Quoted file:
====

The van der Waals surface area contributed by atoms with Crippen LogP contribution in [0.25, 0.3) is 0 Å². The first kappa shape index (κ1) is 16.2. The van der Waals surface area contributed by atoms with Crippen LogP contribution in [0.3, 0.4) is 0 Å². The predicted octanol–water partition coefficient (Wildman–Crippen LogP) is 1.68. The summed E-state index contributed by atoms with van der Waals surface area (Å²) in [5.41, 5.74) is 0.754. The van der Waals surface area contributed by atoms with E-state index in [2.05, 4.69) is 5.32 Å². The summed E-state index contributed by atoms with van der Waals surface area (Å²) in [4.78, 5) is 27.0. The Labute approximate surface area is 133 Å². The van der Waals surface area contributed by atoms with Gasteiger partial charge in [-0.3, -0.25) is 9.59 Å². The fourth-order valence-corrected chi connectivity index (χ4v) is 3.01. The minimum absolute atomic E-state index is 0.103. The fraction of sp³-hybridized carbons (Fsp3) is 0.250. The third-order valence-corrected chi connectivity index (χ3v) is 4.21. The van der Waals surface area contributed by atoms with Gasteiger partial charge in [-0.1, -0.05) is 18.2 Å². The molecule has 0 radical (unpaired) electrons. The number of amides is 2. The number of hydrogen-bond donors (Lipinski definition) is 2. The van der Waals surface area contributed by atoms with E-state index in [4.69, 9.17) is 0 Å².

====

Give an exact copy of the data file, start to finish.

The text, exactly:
The van der Waals surface area contributed by atoms with Crippen LogP contribution in [0.25, 0.3) is 0 Å². The first kappa shape index (κ1) is 16.2. The van der Waals surface area contributed by atoms with Crippen LogP contribution in [0.3, 0.4) is 0 Å². The predicted octanol–water partition coefficient (Wildman–Crippen LogP) is 1.68. The summed E-state index contributed by atoms with van der Waals surface area (Å²) in [5.41, 5.74) is 0.754. The van der Waals surface area contributed by atoms with E-state index in [2.05, 4.69) is 5.32 Å². The summed E-state index contributed by atoms with van der Waals surface area (Å²) in [4.78, 5) is 27.0. The Labute approximate surface area is 133 Å². The van der Waals surface area contributed by atoms with Gasteiger partial charge in [-0.3, -0.25) is 9.59 Å². The fourth-order valence-corrected chi connectivity index (χ4v) is 3.01. The minimum absolute atomic E-state index is 0.103. The fraction of sp³-hybridized carbons (Fsp3) is 0.250. The third-order valence-corrected chi connectivity index (χ3v) is 4.21. The van der Waals surface area contributed by atoms with Gasteiger partial charge in [-0.1, -0.05) is 18.2 Å². The molecule has 0 radical (unpaired) electrons. The number of amides is 2. The number of hydrogen-bond donors (Lipinski definition) is 2. The van der Waals surface area contributed by atoms with E-state index in [4.69, 9.17) is 0 Å².